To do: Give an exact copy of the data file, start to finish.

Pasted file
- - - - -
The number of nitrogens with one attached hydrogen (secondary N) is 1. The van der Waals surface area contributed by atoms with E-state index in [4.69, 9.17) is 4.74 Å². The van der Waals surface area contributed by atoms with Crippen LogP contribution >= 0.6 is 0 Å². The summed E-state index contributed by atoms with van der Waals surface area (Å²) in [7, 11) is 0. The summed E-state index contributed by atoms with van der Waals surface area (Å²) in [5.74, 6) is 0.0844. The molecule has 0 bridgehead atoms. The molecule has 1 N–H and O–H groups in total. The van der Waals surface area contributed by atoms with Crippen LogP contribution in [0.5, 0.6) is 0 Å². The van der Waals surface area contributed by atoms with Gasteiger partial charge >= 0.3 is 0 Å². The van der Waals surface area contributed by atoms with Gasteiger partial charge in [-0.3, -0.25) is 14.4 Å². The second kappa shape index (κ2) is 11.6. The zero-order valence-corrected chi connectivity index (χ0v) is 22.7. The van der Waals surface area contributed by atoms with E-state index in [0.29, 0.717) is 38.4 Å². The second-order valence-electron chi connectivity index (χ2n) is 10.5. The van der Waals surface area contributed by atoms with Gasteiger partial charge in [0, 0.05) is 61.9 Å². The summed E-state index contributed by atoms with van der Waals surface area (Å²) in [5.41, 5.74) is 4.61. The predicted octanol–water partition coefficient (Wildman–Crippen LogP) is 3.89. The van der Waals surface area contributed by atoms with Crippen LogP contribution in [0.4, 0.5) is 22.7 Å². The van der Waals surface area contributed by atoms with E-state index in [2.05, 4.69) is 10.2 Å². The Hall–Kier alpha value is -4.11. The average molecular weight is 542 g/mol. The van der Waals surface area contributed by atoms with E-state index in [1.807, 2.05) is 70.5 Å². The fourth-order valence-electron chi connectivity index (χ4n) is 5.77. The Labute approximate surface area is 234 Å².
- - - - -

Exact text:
The number of nitrogens with one attached hydrogen (secondary N) is 1. The van der Waals surface area contributed by atoms with E-state index in [4.69, 9.17) is 4.74 Å². The van der Waals surface area contributed by atoms with Crippen LogP contribution >= 0.6 is 0 Å². The summed E-state index contributed by atoms with van der Waals surface area (Å²) in [7, 11) is 0. The summed E-state index contributed by atoms with van der Waals surface area (Å²) in [5.74, 6) is 0.0844. The molecule has 0 bridgehead atoms. The molecule has 1 N–H and O–H groups in total. The van der Waals surface area contributed by atoms with Crippen LogP contribution in [0.5, 0.6) is 0 Å². The van der Waals surface area contributed by atoms with Gasteiger partial charge >= 0.3 is 0 Å². The van der Waals surface area contributed by atoms with Gasteiger partial charge in [-0.3, -0.25) is 14.4 Å². The second kappa shape index (κ2) is 11.6. The zero-order valence-corrected chi connectivity index (χ0v) is 22.7. The van der Waals surface area contributed by atoms with E-state index in [0.29, 0.717) is 38.4 Å². The second-order valence-electron chi connectivity index (χ2n) is 10.5. The van der Waals surface area contributed by atoms with Gasteiger partial charge in [0, 0.05) is 61.9 Å². The summed E-state index contributed by atoms with van der Waals surface area (Å²) in [5.41, 5.74) is 4.61. The predicted octanol–water partition coefficient (Wildman–Crippen LogP) is 3.89. The van der Waals surface area contributed by atoms with Crippen LogP contribution in [0.4, 0.5) is 22.7 Å². The van der Waals surface area contributed by atoms with E-state index in [2.05, 4.69) is 10.2 Å². The Hall–Kier alpha value is -4.11. The average molecular weight is 542 g/mol. The van der Waals surface area contributed by atoms with E-state index in [1.807, 2.05) is 70.5 Å². The fourth-order valence-electron chi connectivity index (χ4n) is 5.77. The Labute approximate surface area is 234 Å².